You Must Prevent Moisture Accumulation
There is always some moisture in the air around us. An indoor relative humidity of about 50% is usually considered a healthy level because it is comfortable for humans and because many molds and mites are unlikely to thrive in that environment.
When is Moisture a Problem? Even though you need some moisture in the air you breathe, too much moisture in your home can cause problems. When moist air touches a cold surface, some of the moisture may leave the air and become liquid, or condense. If this happens on a cold pane of window glass, you will see the water run down and collect on the window sill, where it may ruin the paint or rot the wood trim. The water may even freeze, producing frost on the inside surface of the window. If moisture condenses inside a wall, or in your attic, you will not be able to see the water, but it can cause a number of problems. For example, mold and mildew grow in moist areas, causing allergic reactions and damaging buildings. Structural wood may rot and drywall can swell. See Figure 59. If moisture gets into your insulation, the insulation will not work as well as it should, and your heating and cooling bills will increase.
How Does Moisture Come into Your Home, and How Does it Move Around Inside the Building? The most obvious way that moisture enters your home is through rain, either falling on a leaky roof, wind-driven against a poorly-sealed wall, or collecting against (and eventually leaking through) the walls of your basement or crawl space. Roof leaks are usually noticeable and must be repaired immediately. Rain coming through a wall may be less apparent, especially if it is a relatively small leak and the water remains inside the wall cavity. These kinds of leaks may occur around window or door frames, so it is important to replace any missing or cracked caulking. Rain seeping through the ground into your basement or crawl space may appear as damp, moldy walls or may be handled by a sump pump. In any event, you want to be sure that all rain coming from the roof, gutters, or across the landscape is directed well away from your house.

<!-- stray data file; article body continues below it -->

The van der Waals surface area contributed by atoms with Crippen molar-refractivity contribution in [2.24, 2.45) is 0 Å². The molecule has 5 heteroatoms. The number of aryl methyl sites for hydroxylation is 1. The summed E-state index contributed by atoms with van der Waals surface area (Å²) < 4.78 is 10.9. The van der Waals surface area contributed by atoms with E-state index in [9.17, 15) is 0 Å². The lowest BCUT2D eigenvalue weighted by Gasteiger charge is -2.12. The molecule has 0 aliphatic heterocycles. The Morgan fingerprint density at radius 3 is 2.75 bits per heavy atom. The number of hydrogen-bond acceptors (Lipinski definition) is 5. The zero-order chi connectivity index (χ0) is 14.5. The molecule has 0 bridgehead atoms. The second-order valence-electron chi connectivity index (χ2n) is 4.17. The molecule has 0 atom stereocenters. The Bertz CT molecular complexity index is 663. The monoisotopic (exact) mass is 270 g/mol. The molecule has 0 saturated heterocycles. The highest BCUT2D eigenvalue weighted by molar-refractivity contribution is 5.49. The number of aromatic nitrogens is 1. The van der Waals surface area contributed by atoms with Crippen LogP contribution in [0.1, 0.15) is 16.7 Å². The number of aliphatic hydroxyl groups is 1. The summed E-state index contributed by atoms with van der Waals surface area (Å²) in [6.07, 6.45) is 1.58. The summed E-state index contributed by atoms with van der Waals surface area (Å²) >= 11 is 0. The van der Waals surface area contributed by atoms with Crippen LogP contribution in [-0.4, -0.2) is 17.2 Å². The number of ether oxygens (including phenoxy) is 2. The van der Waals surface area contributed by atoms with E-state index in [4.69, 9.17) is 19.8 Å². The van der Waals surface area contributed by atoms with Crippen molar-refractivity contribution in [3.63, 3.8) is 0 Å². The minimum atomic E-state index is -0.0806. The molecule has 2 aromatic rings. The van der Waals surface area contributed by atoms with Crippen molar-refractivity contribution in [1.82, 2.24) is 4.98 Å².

You also generate moisture when you cook, shower, water your indoor plants, use unvented space heaters, do laundry, even when you breathe. More than 99% of the water used to water plants enters the air. If you use an unvented natural gas, propane, or kerosene space heater, all the products of combustion, including water vapor, are exhausted directly into your living space. This water vapor can add up to 5 to 15 gallons of water per day to the air inside your home. If your clothes dryer is not vented to the outside, or if the outdoor vent is closed off or clogged, all that moisture will enter your living space. Just by breathing and perspiring, a typical family adds about 3 gallons of water per day to their indoor air.
Because air always contains some moisture, any air movement carries moisture with it. Did you know that your house breathes? We inhale and exhale through our noses, but your house inhales through one air pathway and exhales through another. Usually houses inhale around their bottom half and exhale around their top half. These air pathways include all available openings, both small and large. Back when homes had central fireplaces or open furnaces, the chimneys took care of most of the exhaling. Now, however, much of that job is handled by small leaks through your walls, floors, or ceilings. Remember that if any air is leaking through electrical outlets or around plumbing connections into your wall cavities, moisture is carried along the path.